Application performance is a key domain that has to be monitored, as it’s always essential to keep one’s application on pace. With things around the globe running faster every day, there is a demand for the improved performance of the developed applications. When an application slows down, questions like ‘why is it slow?’ ‘since when?’ and ‘what is causing it?’ arise, and this is where the profiling techniques come into play. With a perfect diagnosis, troubleshooting, and correction, delay in application performance can be curbed away. Furthermore, analyzing the performance more often can support it well.
Battling Silo Legacy System Integration & Performance Issues: A Case Study
We had developed a custom web and mobile Field Service Application for a Service & Equipment rental company with tight integration to legacy ERP systems. The field service technicians relied on the application in their mobile and computers to view the service tickets, update parts & labor, report van inventory, add a new work order, and more. The application with a rich set of GPS & google map location features, technician tracking, real-time customer & ticket updates was serving as a handy tool for hundreds of field technicians of the company. However, the enterprise ERP was old, and the architecture was not supporting the enhancement of an external web or mobile using APIs, and the APIs from the ERP system needed complex joints and orchestration to get to the correct structure that we needed. Hence, we developed our own Integration Middleware using Java.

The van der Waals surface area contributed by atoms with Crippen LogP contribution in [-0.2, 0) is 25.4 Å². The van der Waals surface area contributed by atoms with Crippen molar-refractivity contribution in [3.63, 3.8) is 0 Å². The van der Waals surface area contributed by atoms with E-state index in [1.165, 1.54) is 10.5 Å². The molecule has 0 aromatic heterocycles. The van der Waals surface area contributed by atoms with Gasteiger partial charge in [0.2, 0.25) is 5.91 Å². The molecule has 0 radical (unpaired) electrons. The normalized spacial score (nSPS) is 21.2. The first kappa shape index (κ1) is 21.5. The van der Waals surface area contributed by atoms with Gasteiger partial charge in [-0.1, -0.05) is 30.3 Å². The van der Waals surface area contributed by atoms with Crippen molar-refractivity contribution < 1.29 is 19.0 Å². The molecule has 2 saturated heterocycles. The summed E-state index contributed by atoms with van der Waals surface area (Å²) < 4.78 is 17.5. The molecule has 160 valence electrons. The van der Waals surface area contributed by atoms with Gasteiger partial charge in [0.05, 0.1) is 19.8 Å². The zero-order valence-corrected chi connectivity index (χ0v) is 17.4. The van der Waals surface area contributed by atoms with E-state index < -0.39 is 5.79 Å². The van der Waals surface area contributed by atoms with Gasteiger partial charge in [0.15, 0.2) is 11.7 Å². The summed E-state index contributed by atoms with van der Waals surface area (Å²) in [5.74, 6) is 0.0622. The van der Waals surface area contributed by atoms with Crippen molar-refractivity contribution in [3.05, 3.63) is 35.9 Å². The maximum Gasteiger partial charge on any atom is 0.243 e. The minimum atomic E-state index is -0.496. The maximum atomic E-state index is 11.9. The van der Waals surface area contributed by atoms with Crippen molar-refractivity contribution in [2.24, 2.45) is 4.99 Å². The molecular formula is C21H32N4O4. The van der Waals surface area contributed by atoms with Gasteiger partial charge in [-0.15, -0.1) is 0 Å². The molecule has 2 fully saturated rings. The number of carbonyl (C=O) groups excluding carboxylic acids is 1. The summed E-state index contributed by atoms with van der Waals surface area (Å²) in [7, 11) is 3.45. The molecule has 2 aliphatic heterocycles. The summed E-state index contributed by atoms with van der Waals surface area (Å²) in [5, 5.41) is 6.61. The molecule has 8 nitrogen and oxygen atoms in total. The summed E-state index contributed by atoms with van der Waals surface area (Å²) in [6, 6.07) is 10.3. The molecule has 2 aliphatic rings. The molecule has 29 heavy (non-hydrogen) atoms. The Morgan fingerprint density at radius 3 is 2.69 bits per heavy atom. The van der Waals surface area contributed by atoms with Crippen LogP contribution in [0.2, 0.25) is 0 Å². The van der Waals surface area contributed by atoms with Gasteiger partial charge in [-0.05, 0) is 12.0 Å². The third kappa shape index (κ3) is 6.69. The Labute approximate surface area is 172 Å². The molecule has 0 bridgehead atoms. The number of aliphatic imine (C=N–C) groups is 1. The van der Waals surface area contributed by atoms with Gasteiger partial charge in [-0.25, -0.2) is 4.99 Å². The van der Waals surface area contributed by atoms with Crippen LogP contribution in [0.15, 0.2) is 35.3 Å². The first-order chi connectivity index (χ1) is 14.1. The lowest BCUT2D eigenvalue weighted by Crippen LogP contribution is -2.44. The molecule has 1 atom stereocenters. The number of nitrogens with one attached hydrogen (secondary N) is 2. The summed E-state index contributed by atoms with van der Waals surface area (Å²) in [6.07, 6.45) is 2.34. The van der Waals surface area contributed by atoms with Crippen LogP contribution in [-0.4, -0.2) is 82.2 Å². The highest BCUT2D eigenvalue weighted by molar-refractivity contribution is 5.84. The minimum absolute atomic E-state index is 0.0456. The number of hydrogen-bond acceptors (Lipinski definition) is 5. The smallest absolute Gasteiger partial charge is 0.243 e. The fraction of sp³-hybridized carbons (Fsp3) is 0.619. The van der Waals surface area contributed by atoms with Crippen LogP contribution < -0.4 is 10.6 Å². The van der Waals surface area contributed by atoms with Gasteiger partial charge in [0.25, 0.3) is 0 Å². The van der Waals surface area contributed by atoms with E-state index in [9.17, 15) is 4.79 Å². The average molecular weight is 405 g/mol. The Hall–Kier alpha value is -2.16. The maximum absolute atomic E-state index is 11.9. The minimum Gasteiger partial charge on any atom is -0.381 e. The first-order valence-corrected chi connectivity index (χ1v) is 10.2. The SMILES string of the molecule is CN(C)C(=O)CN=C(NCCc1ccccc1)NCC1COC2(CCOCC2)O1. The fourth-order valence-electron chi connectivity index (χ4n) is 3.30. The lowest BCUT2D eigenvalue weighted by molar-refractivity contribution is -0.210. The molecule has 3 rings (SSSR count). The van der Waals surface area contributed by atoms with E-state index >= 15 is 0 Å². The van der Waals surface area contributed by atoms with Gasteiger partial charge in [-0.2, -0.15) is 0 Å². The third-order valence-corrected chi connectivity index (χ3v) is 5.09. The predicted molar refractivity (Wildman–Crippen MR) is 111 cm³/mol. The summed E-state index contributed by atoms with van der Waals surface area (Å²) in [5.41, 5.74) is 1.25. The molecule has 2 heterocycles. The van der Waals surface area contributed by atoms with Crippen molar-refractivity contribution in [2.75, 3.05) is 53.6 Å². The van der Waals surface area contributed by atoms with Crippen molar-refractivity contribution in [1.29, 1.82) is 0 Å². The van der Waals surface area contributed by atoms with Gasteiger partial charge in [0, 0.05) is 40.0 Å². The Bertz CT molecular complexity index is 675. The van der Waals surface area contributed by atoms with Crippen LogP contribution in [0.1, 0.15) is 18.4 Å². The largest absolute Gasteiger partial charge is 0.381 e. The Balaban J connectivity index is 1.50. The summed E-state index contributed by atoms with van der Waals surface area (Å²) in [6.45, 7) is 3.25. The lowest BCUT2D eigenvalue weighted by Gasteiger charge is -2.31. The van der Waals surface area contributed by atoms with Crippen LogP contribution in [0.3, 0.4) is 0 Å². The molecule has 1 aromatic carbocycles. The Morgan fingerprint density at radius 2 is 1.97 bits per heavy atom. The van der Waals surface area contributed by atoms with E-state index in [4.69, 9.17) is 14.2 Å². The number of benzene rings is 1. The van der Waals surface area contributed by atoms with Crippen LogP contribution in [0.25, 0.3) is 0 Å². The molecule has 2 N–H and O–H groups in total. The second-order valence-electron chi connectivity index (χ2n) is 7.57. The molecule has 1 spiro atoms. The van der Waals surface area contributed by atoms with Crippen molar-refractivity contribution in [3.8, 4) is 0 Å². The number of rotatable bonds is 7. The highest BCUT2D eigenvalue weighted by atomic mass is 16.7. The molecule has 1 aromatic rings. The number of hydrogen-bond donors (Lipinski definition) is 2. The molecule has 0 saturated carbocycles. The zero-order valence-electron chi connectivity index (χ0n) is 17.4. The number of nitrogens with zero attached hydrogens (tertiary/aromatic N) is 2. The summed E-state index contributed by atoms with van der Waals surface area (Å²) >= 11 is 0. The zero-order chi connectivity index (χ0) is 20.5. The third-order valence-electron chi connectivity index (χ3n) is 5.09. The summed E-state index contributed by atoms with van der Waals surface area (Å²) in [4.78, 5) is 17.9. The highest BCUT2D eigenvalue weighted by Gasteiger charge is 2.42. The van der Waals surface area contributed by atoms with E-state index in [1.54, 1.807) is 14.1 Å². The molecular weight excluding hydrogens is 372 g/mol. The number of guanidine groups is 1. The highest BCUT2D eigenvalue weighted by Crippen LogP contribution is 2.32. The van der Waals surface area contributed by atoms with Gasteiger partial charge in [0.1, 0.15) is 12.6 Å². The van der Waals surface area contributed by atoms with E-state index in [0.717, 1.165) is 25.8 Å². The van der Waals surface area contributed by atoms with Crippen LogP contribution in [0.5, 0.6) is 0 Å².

The major problems that we had faced in our Field Service Application during the last few months were a connection close out issue and the slowness of performance from our application. The case here is, as and when bulk data is being parsed, the field service application fails, and hence we started to analyze the performance of the current system. Each time when the connection closed out, the server had to be restarted manually, and thus, we began to troubleshoot.
While traditional approaches include telnetting to application ports, server-level metrics (CPU, memory, disk), ping tests, etc, in today’s distributed application environments, these measures are not sufficient to locate the bottlenecks. We should be able to connect to the user journey with the application infrastructure and understand when, where, and why the user experience is affected during application access. Thus we decided to enable routine monitoring and analysis of performance using a profiling tool. As a part of our analysis, we took up Visual VM to monitor, and the following are the very basic details associated with it, which can be imparted for any Java application.
VisualVM: An Overview
VisualVM is a powerful tool that provides a visual interface to view deep and detailed information about local and remote Java applications while they are running on a Java Virtual Machine (JVM). Some of its features are as mentioned below.
- It helps in tracking memory leaks, analyzing the heap data, performing CPU profiling, and monitoring the garbage collector.
- It helps to improve the application performance and ensures that the memory usage is optimized. With features like thread analysis and head dump analysis, it comes handy while solving run-time problems.
Let us quickly run you through the installation process of VisualVM. It is available in the JDK bin directory. It’s available after JDK 1.6 update 7.
- JDK< BIN< jVisualVM.exe
- Click on it and the application starts up.
- Open up the application, on the left pane Local, Remote, and Snapshots are available.
- Local contains two options Local Application and VisualVM